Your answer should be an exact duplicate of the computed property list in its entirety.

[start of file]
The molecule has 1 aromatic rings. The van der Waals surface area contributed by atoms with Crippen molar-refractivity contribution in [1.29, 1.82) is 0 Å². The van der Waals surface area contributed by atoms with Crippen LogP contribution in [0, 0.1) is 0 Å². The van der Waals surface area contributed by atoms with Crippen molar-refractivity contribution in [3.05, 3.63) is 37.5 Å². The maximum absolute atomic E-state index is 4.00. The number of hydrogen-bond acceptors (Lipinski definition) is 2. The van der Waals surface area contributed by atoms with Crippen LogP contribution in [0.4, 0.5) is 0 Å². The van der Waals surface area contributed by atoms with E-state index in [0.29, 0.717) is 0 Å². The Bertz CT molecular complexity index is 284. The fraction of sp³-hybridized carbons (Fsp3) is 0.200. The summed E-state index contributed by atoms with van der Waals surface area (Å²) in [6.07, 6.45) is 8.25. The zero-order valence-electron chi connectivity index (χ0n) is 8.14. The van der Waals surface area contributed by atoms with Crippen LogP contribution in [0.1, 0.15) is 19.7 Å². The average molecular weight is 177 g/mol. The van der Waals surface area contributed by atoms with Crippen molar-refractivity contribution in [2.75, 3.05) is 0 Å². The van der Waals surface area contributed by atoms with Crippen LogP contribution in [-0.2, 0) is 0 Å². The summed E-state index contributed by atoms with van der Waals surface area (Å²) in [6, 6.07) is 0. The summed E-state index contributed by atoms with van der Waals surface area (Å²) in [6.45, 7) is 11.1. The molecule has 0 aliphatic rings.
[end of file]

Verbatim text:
The molecule has 1 aromatic rings. The van der Waals surface area contributed by atoms with Crippen molar-refractivity contribution in [1.29, 1.82) is 0 Å². The van der Waals surface area contributed by atoms with Crippen LogP contribution in [0, 0.1) is 0 Å². The van der Waals surface area contributed by atoms with Crippen molar-refractivity contribution in [3.05, 3.63) is 37.5 Å². The maximum absolute atomic E-state index is 4.00. The number of hydrogen-bond acceptors (Lipinski definition) is 2. The van der Waals surface area contributed by atoms with Crippen LogP contribution in [0.4, 0.5) is 0 Å². The van der Waals surface area contributed by atoms with E-state index in [0.29, 0.717) is 0 Å². The Bertz CT molecular complexity index is 284. The fraction of sp³-hybridized carbons (Fsp3) is 0.200. The summed E-state index contributed by atoms with van der Waals surface area (Å²) in [6.07, 6.45) is 8.25. The zero-order valence-electron chi connectivity index (χ0n) is 8.14. The van der Waals surface area contributed by atoms with Crippen LogP contribution in [0.1, 0.15) is 19.7 Å². The average molecular weight is 177 g/mol. The van der Waals surface area contributed by atoms with Crippen molar-refractivity contribution in [2.75, 3.05) is 0 Å². The van der Waals surface area contributed by atoms with Crippen LogP contribution in [-0.2, 0) is 0 Å². The summed E-state index contributed by atoms with van der Waals surface area (Å²) in [6, 6.07) is 0. The summed E-state index contributed by atoms with van der Waals surface area (Å²) in [6.45, 7) is 11.1. The molecule has 0 aliphatic rings.